December Week 4 – Auld Lang Syne

At the end of the year and the precipice of the next you hear the various musical renditions of Scottish Poet Robert Burns’ 1788  lyrics  “Auld Lang Syne”  written for a traditional folk tune.  Billy Joel performed “Auld Lang Syne” in his live CD titled 2000 Years: The Millennium Concert, and is known to perform it in his concerts during holiday seasons (my favorite)!

Pretty much the words mean “days gone by” or “old times” which we want to remember fondly and not forget yet at the same time look expectantly  to what the new year will usher in.

The San Francisco waterfront intones those sentiments in its holiday lights leading up to New Years.  A wonderful time to photograph holiday lights and skylines is for 15 minutes after sundown.  The sky still has color in it and the edges and silhouettes of the buildings are not yet merging into the darkness of the night.  (Photographed from Pier 1, also a good winter AM location where the first rays of sun turn all the Ferry Building windows orange.)

The lights reflecting in the foreground bay waters become a silky glow when using a slow shutter speed.  At ISO 100 and f/22 you need about 20 seconds to capture the image.  If you want your street lights and other lamps to star set the aperture as small as possible  (f/22, f/29, f/32) while using a fairly wide angle lens.  You will get some vignetting and key-stoning but these can be corrected in your processing software (Photoshop, elements, lightroom, etc.) under lens correction or perspective correction.   Or you could leave it as is for a rather eerie feel.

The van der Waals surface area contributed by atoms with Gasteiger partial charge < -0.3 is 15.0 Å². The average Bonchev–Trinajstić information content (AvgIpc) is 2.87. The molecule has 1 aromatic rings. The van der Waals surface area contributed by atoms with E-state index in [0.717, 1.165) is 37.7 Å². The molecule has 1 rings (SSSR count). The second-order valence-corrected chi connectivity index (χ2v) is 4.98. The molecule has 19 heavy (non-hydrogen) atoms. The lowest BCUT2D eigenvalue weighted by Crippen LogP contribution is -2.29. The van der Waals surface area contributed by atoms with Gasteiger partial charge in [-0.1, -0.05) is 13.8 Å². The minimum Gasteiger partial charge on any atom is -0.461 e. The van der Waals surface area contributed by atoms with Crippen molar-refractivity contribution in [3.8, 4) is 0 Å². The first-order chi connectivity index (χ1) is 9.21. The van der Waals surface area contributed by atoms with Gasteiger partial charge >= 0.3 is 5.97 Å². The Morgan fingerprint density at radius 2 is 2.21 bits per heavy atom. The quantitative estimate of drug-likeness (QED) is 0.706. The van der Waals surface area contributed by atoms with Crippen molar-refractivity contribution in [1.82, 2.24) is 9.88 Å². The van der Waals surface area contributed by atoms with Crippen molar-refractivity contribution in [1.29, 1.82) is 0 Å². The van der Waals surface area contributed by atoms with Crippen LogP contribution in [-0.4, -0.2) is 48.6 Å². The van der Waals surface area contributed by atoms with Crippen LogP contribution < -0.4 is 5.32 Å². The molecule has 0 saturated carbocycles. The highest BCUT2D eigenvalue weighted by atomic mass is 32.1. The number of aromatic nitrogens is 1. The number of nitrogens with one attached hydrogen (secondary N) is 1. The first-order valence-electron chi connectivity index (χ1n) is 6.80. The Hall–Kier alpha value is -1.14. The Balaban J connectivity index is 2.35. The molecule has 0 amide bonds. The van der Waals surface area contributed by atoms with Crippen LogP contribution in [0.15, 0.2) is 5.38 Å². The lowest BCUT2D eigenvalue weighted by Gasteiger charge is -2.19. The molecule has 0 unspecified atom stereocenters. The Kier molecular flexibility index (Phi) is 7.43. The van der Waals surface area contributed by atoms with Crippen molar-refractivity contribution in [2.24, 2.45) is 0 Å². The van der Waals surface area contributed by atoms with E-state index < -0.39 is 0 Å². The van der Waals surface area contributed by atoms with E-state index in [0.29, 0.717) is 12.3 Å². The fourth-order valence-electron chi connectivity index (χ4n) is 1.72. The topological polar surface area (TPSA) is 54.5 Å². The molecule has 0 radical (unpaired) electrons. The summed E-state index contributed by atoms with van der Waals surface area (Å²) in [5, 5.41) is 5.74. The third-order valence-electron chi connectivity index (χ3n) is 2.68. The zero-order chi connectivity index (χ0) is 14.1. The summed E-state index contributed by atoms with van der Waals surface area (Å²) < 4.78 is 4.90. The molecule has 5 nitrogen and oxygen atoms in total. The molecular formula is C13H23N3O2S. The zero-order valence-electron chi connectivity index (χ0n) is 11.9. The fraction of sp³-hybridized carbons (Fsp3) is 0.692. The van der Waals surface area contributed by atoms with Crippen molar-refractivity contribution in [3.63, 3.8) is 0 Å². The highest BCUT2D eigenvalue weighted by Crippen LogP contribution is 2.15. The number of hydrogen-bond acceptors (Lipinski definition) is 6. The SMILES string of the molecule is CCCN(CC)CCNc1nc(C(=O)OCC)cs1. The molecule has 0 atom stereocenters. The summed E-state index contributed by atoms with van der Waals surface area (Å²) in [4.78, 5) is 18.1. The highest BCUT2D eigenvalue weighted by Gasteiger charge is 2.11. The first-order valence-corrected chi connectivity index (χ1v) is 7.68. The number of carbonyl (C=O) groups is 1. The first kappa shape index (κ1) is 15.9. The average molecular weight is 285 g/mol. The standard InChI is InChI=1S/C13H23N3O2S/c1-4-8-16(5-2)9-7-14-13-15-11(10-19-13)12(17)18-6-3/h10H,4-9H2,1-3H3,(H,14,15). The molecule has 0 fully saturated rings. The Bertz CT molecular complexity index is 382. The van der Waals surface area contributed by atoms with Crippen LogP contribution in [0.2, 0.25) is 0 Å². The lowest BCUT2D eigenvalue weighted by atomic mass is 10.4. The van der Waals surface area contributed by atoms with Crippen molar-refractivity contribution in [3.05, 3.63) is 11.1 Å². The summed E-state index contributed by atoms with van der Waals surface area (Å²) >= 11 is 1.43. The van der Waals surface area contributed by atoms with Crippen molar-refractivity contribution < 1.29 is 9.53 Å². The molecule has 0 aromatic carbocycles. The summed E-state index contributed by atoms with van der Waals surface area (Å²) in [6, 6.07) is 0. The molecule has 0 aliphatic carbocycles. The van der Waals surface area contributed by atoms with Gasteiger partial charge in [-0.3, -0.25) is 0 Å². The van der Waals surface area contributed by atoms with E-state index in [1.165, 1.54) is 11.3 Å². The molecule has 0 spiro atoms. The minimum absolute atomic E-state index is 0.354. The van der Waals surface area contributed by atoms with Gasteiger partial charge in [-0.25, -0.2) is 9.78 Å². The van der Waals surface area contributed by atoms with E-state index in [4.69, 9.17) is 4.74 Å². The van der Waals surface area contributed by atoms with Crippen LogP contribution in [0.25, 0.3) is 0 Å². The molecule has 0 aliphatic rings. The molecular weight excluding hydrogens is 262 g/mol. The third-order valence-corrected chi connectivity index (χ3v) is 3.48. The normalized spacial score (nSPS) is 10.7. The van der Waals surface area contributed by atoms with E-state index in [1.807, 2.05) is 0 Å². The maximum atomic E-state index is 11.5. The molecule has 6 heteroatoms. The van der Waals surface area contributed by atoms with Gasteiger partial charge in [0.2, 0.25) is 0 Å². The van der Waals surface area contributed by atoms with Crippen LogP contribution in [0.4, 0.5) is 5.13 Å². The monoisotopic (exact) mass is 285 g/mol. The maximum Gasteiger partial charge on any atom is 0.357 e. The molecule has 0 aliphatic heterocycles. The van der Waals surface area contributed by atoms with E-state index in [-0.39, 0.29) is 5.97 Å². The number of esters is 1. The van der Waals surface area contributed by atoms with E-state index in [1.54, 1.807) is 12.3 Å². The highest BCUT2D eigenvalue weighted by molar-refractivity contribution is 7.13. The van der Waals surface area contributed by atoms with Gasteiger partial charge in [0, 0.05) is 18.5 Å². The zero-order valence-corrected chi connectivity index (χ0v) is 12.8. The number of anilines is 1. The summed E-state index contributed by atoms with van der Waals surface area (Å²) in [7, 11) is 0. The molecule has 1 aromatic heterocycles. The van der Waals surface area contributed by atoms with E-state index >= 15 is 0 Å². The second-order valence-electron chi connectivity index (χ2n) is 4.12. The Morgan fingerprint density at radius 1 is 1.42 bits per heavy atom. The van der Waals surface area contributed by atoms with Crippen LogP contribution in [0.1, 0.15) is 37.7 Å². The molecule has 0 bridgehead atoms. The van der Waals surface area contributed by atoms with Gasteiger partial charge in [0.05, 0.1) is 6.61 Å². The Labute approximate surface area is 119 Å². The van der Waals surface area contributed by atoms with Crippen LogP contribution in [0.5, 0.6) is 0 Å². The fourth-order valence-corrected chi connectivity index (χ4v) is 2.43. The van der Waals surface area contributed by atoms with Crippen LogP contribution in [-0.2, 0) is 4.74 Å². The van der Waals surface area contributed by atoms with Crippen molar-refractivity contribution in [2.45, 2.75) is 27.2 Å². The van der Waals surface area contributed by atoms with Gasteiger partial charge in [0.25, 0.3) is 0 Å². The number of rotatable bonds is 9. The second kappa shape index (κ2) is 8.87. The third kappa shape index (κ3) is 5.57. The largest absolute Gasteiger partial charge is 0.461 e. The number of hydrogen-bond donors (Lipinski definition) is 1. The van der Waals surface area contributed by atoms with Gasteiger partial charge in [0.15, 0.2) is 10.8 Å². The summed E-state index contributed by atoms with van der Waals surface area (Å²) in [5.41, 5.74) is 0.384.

If I have photographed something grand I enjoy including something intimate or just a portion of the extensive subject.  This section of the bay bridge was photographed in the last light turning the gray painted cables and towers silvery-gold.  Diagonal lines are much more dramatic so why not tilt you camera to add them to your composition.

“And there’s a hand, my trusty fiere !
and gie’s a hand o’ thine !
And we’ll tak a right gude-willy waught,
for auld lang syne”


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